Saving Anne Frank

Screen Shot 2017-11-12 at 2.28.35 PM

For two years, Anne Frank’s family hid in secret rooms in Amsterdam, knowing that a curtain left open by mistake, a wayward noise or a nervous conspirator’s phone call to the Nazis could land them all in concentration camps. Of the eight Jews hiding, seven died before the Holocaust was over, including Anne, whose diary was a testament to the horrors of the Nazi regime. She died of typhus at age 15 at Bergen-Belsen camp in Germany.

By Tony Castro

 

AS A THIRTEEN-YEAR-OLD schoolboy I grew up wanting to save Anne Frank.

Allow me to clarify that.

As a young man, the son of a World War II army veteran, I grew up wanting to save Anne Frank.

I’m still not clear, I fear.

As the son of a World War II decorated veteran who told me stories of the horror he saw at Nazi concentration camps, I grew up wishing there was some way I could go back in time and save the six million Jews killed in the Hitler holocaust. And when I read Screen Shot 2017-11-12 at 2.45.03 PMThe Diary of A Young Girl.  I wasn’t sure if I’d fallen in love with young Anne and wished I could save this damsel in distress or whether I simply wanted to save mankind.

I must confess that about that time I had also seen Elizabeth Taylor in National Velvet and had fallen even deeper into a trance of fascination with Anne Frank, whom I saw personified in this beautiful young actress.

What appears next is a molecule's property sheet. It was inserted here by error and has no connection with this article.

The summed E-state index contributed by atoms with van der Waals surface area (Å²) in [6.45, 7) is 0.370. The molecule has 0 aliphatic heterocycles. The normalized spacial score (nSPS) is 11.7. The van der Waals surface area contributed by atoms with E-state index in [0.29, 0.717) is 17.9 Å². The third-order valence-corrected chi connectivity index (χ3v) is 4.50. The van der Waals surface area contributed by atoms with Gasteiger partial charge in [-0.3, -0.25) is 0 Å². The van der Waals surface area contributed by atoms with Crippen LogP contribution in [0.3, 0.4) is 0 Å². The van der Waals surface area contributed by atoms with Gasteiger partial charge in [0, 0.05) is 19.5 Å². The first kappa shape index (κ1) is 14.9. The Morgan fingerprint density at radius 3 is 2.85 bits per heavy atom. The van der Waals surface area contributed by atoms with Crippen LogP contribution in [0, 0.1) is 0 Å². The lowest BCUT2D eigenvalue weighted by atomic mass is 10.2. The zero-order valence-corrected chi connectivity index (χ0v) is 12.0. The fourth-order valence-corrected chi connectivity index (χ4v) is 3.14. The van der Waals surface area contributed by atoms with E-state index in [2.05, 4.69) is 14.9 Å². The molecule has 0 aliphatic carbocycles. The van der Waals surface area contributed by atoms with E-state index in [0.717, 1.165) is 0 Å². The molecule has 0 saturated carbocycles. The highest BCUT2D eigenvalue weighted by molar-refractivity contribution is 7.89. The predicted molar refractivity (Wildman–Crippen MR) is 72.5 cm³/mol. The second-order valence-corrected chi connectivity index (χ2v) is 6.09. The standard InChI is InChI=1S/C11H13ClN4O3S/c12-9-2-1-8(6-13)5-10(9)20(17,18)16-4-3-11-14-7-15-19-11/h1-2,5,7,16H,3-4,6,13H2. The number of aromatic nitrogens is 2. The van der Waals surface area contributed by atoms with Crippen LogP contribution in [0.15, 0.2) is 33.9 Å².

Anne Frank. Elizabeth Taylor. What can I say? I was a child of the 1950s. I knew no no young Jews in my hometown. I knew of Jews only through my religion, Catholicism, and its claim at the time that Jews had killed Jesus Christ, which I knew in my heart wasn’t true. Each Sunday at my church, with those enormous murals of the Stations of the Cross adorning its walls, I would see Roman soldiers leading Christ to his death and crucifying him. I didn’t see Jews hammering nails into his hands and feet.

So the only other Jews I knew about were those killed in the Holocaust from the stories I heard my father tell. They were more like confessions, as if he were trying to exorcise those scenes from his mind, to rid himself of the worst horrors he had seen in the war.